Empowerment, Engagement, and Creativity Drive Innovation
Empowerment, engagement, and creativity drive innovation. However, we often fail to make such connections. Organizations need innovation to sustain a competitive advantage in today’s world of work. That said, too many teams and organizations struggle to sustain improvement, let alone innovation.
Most work system designs do not promote high, sustained levels of empowerment, let alone engagement and creativity. This post explores the connection between these three factors and innovation rates. More importantly, it includes concrete work system design changes to help you realize higher levels of innovation across your organization.
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Empowerment Gives People the Chance to Contribute
What percent of your team, let alone your organization, do you truly empower to help make a difference? In too many companies, most people show up, do their job (which leaders often tightly control and limit in scope), and go home. General Electric, Allied Signal, and Motorola had success with their Six Sigma initiatives. Others failed to replicate that success. How come? One key factor is that GE and others designed their work systems to consistently empower an ultrahigh percentage of their workforce.
Do the math. You can’t generate innovation after innovation unless you give people more freedom to learn, work with others, and expand their work horizons. Ideally, it is part of your leadership development process, strategic plan, capital and expense budgets, and ultimately, your culture to enhance and expand empowerment levels. All too often, leadership egos and actions keep great ideas from spawning into innovations.
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Do Your Job Designs, Measures, and Compensation Plans Encourage Empowerment?
I was fortunate to learn early on in my career that empowerment works because everyone is great at something. I worked in companies where leaders were expected to both be part of improvement teams and let others lead those teams. Doing so was part of their job description, and they were evaluated relative to those defined expectations.
More importantly, leaders must be taught how, and required to, let people make decisions that lead to consistent customer delight. “I’ll have to check with my supervisor” is not heard very often in organizations with true empowerment. This does not happen by chance, however. The opportunity to contribute must be built into your job descriptions, your performance measures, and your compensation plan designs.
When given the chance, people will make the right choices and do great things. How well is your company built to support, encourage, and reward empowerment? A suggestion box is not enough. In fact, suggestion boxes are often the kiss of death when it comes to empowerment and innovation potential. Simply put, the designs of our jobs, processes, and systems don’t include enough time to effectively evaluate, let alone install, all of the great ideas such an approach initially generates. All too often, the exact opposite is the case. Leaders raise expectations for change, and then dash them.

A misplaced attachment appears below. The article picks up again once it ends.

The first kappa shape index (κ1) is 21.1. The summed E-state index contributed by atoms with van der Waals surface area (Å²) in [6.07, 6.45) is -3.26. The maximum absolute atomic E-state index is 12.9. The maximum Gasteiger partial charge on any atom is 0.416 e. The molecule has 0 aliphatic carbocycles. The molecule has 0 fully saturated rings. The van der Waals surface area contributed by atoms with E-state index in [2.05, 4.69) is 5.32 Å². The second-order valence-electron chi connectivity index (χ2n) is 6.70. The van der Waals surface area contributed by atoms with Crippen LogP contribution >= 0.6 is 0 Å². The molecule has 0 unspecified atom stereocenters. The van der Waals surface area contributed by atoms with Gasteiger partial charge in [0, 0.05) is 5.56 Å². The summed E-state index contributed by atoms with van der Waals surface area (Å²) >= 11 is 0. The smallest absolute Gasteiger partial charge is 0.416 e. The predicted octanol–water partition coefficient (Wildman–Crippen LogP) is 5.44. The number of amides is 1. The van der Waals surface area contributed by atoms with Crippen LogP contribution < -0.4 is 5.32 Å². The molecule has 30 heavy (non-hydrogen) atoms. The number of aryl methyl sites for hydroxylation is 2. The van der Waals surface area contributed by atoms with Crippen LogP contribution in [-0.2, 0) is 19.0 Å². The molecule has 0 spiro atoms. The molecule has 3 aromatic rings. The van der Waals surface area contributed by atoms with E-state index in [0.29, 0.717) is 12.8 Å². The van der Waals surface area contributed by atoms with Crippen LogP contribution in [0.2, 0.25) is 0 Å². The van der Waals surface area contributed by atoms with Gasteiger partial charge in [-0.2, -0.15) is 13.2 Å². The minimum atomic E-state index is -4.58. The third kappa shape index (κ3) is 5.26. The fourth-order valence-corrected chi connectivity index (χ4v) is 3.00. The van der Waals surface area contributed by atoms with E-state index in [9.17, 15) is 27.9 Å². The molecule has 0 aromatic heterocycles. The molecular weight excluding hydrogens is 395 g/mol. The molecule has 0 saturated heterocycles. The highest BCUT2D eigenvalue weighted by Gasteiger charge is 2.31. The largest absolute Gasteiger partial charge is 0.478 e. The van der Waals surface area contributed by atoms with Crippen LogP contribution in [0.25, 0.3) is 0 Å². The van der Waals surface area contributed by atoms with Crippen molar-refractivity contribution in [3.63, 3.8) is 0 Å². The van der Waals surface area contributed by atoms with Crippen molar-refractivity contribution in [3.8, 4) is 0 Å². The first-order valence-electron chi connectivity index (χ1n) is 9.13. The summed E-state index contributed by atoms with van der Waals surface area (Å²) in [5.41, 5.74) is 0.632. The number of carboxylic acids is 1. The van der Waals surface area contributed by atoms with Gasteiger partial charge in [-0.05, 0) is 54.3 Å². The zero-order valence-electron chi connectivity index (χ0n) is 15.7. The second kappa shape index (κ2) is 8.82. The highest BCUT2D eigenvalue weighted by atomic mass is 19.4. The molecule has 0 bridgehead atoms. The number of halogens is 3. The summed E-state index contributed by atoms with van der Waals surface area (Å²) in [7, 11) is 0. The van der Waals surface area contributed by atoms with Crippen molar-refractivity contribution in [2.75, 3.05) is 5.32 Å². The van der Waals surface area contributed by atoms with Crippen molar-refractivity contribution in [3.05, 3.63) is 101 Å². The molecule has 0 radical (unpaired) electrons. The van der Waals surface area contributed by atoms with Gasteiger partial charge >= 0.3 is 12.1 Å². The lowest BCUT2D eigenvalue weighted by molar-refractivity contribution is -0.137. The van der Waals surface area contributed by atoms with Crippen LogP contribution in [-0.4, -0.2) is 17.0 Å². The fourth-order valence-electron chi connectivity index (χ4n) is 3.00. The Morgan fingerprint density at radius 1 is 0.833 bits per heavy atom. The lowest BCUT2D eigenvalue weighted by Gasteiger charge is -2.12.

Engagement Gives People a Reason to Contribute
How many of your people care about their jobs beyond the paychecks that go into their bank accounts? How many of your people go the extra mile to help make the organization better? What percentage of your staff has bounced as soon as a better job offer comes along? Engagement won’t happen just because the word is part of a mission statement or the biggest word in the company’s word bubble poster.
Engagement happens when people feel like their leaders care about both them and their ideas. The systems necessary for true empowerment drive the potential for engagement, but every leader has to support those systems. They have to consistently treat their people with respect and encourage people to truly make a difference. Your core measures of leadership effectiveness should include empowerment and engagement dimensions. Use both formal and informal methods to regularly assess dimension-specific support.
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Keep in mind that engagement goes way beyond ‘mere’ satisfaction. Effective engagement results in people who will serve as advocates for the organization, its mission, and its values. Retention rates, absenteeism rates, and idea submission rates are all indicators. Leaders must design each job so that multiple vehicles exist for engagement. Perhaps more importantly, leaders must be taught how to perform their jobs in a manner that encourages engagement vehicle use.
Creativity Turns Great Ideas into an Innovations
How many of your people are creative? In reality, that percentage is much higher than one thinks. However, the ‘prevailing system of management’ often hamstrings our creative abilities. As Dr. Deming once said, “The forces of destruction begin with toddlers.” We put people into boxes and expect them to stay there. We fail to effectively empower our people to try new things or do things differently. They miss the chance to learn and contribute in ways that they never thought possible in a workplace.
Leaders encourage and enable creativity more than teach it. Skills to enhance one’s creativity might be readily available, but do your leaders encourage skill development as often as they should? Even when they are encouraged and developed, restrictive work systems, and overly restrictive leadership practices, prevent people from putting their ideas to work. How often do you recognize and reward creativity in your company? How often do you expect creative contributions as part of one’s job description?
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